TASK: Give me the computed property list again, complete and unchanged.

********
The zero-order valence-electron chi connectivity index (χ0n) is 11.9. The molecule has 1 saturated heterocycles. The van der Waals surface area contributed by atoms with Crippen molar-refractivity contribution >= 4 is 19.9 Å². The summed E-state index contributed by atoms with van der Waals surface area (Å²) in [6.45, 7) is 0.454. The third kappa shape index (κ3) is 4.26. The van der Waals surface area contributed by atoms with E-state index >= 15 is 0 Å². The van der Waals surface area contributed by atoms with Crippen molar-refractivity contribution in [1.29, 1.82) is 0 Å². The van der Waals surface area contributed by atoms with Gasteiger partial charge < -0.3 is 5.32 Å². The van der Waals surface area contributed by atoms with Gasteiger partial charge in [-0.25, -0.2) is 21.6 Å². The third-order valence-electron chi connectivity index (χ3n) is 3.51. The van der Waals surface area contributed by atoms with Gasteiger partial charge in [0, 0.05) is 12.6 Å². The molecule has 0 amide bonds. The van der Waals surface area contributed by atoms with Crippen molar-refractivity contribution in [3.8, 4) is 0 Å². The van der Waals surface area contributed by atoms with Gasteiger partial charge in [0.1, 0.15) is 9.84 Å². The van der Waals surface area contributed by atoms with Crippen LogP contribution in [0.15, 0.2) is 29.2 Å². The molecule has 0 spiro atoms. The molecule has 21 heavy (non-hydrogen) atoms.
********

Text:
The zero-order valence-electron chi connectivity index (χ0n) is 11.9. The molecule has 1 saturated heterocycles. The van der Waals surface area contributed by atoms with Crippen molar-refractivity contribution >= 4 is 19.9 Å². The summed E-state index contributed by atoms with van der Waals surface area (Å²) in [6.45, 7) is 0.454. The third kappa shape index (κ3) is 4.26. The van der Waals surface area contributed by atoms with E-state index >= 15 is 0 Å². The van der Waals surface area contributed by atoms with Crippen molar-refractivity contribution in [1.29, 1.82) is 0 Å². The van der Waals surface area contributed by atoms with Gasteiger partial charge < -0.3 is 5.32 Å². The van der Waals surface area contributed by atoms with Gasteiger partial charge in [-0.25, -0.2) is 21.6 Å². The third-order valence-electron chi connectivity index (χ3n) is 3.51. The van der Waals surface area contributed by atoms with Gasteiger partial charge in [0, 0.05) is 12.6 Å². The molecule has 0 amide bonds. The van der Waals surface area contributed by atoms with Crippen molar-refractivity contribution in [3.8, 4) is 0 Å². The van der Waals surface area contributed by atoms with Gasteiger partial charge in [0.1, 0.15) is 9.84 Å². The van der Waals surface area contributed by atoms with Crippen LogP contribution in [0.15, 0.2) is 29.2 Å². The molecule has 0 spiro atoms. The molecule has 21 heavy (non-hydrogen) atoms.